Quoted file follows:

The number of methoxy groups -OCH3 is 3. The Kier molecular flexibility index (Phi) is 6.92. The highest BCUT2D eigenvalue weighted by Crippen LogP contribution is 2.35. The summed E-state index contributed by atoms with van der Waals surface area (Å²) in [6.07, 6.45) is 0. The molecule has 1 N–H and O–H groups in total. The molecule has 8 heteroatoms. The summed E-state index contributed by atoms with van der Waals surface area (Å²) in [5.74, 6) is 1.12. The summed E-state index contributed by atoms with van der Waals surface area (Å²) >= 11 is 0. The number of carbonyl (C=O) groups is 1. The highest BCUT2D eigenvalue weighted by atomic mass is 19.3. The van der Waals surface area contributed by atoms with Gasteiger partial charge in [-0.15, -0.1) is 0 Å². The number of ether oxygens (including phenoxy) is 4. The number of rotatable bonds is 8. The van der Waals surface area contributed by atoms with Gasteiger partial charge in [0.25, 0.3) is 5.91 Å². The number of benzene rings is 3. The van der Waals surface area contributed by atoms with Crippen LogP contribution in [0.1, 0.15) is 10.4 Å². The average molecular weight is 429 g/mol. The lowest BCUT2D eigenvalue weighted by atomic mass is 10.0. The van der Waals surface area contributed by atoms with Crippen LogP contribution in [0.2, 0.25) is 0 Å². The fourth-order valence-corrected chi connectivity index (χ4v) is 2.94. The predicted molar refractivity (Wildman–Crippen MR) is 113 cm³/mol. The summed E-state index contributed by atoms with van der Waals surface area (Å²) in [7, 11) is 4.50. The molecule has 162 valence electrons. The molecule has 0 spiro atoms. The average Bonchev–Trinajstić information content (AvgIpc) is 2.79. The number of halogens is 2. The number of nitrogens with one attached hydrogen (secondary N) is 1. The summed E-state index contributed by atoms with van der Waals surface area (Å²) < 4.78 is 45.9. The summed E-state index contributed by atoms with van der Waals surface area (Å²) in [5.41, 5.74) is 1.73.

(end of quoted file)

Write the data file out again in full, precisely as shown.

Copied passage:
The number of methoxy groups -OCH3 is 3. The Kier molecular flexibility index (Phi) is 6.92. The highest BCUT2D eigenvalue weighted by Crippen LogP contribution is 2.35. The summed E-state index contributed by atoms with van der Waals surface area (Å²) in [6.07, 6.45) is 0. The molecule has 1 N–H and O–H groups in total. The molecule has 8 heteroatoms. The summed E-state index contributed by atoms with van der Waals surface area (Å²) in [5.74, 6) is 1.12. The summed E-state index contributed by atoms with van der Waals surface area (Å²) >= 11 is 0. The number of carbonyl (C=O) groups is 1. The highest BCUT2D eigenvalue weighted by atomic mass is 19.3. The van der Waals surface area contributed by atoms with Gasteiger partial charge in [-0.15, -0.1) is 0 Å². The number of ether oxygens (including phenoxy) is 4. The number of rotatable bonds is 8. The van der Waals surface area contributed by atoms with Gasteiger partial charge in [0.25, 0.3) is 5.91 Å². The number of benzene rings is 3. The van der Waals surface area contributed by atoms with Crippen LogP contribution in [0.1, 0.15) is 10.4 Å². The average molecular weight is 429 g/mol. The lowest BCUT2D eigenvalue weighted by atomic mass is 10.0. The van der Waals surface area contributed by atoms with Crippen LogP contribution in [0.2, 0.25) is 0 Å². The fourth-order valence-corrected chi connectivity index (χ4v) is 2.94. The predicted molar refractivity (Wildman–Crippen MR) is 113 cm³/mol. The summed E-state index contributed by atoms with van der Waals surface area (Å²) in [7, 11) is 4.50. The molecule has 162 valence electrons. The molecule has 0 spiro atoms. The average Bonchev–Trinajstić information content (AvgIpc) is 2.79. The number of halogens is 2. The number of nitrogens with one attached hydrogen (secondary N) is 1. The summed E-state index contributed by atoms with van der Waals surface area (Å²) < 4.78 is 45.9. The summed E-state index contributed by atoms with van der Waals surface area (Å²) in [5.41, 5.74) is 1.73.